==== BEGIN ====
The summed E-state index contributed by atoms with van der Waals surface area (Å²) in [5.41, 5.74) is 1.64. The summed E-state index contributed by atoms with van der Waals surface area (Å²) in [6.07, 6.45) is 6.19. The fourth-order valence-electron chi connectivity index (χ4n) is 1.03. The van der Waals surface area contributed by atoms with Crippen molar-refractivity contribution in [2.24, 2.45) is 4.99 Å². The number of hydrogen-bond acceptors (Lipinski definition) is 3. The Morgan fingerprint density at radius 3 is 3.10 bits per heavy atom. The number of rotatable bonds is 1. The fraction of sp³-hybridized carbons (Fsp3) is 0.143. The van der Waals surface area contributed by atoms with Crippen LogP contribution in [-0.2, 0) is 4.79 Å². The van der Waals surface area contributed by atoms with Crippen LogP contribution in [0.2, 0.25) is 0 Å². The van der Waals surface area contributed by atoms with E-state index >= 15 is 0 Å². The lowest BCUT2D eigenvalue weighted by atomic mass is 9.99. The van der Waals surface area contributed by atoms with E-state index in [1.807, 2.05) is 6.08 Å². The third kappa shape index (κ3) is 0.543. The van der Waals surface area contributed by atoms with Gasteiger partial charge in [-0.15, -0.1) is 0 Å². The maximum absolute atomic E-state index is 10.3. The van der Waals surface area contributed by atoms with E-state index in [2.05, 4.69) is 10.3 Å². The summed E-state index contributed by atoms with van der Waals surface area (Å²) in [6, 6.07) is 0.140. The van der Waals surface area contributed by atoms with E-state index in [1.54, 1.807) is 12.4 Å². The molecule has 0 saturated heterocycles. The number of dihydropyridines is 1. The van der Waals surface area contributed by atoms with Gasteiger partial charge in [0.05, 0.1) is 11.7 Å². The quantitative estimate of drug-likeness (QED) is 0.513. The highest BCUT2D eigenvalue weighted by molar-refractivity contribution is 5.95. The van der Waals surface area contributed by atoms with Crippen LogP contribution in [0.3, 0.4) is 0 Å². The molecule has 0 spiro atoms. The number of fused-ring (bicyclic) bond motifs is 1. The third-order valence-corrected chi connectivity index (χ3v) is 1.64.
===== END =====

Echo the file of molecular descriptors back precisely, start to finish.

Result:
The summed E-state index contributed by atoms with van der Waals surface area (Å²) in [5.41, 5.74) is 1.64. The summed E-state index contributed by atoms with van der Waals surface area (Å²) in [6.07, 6.45) is 6.19. The fourth-order valence-electron chi connectivity index (χ4n) is 1.03. The van der Waals surface area contributed by atoms with Crippen molar-refractivity contribution in [2.24, 2.45) is 4.99 Å². The number of hydrogen-bond acceptors (Lipinski definition) is 3. The Morgan fingerprint density at radius 3 is 3.10 bits per heavy atom. The number of rotatable bonds is 1. The fraction of sp³-hybridized carbons (Fsp3) is 0.143. The van der Waals surface area contributed by atoms with Crippen LogP contribution in [-0.2, 0) is 4.79 Å². The van der Waals surface area contributed by atoms with Crippen LogP contribution in [0.2, 0.25) is 0 Å². The van der Waals surface area contributed by atoms with E-state index >= 15 is 0 Å². The lowest BCUT2D eigenvalue weighted by atomic mass is 9.99. The van der Waals surface area contributed by atoms with E-state index in [1.807, 2.05) is 6.08 Å². The third kappa shape index (κ3) is 0.543. The van der Waals surface area contributed by atoms with Gasteiger partial charge in [-0.15, -0.1) is 0 Å². The maximum absolute atomic E-state index is 10.3. The van der Waals surface area contributed by atoms with E-state index in [2.05, 4.69) is 10.3 Å². The summed E-state index contributed by atoms with van der Waals surface area (Å²) in [6, 6.07) is 0.140. The van der Waals surface area contributed by atoms with E-state index in [1.54, 1.807) is 12.4 Å². The molecule has 0 saturated heterocycles. The number of dihydropyridines is 1. The van der Waals surface area contributed by atoms with Gasteiger partial charge in [0.05, 0.1) is 11.7 Å². The quantitative estimate of drug-likeness (QED) is 0.513. The highest BCUT2D eigenvalue weighted by molar-refractivity contribution is 5.95. The van der Waals surface area contributed by atoms with Crippen LogP contribution in [0.3, 0.4) is 0 Å². The molecule has 0 spiro atoms. The number of fused-ring (bicyclic) bond motifs is 1. The third-order valence-corrected chi connectivity index (χ3v) is 1.64.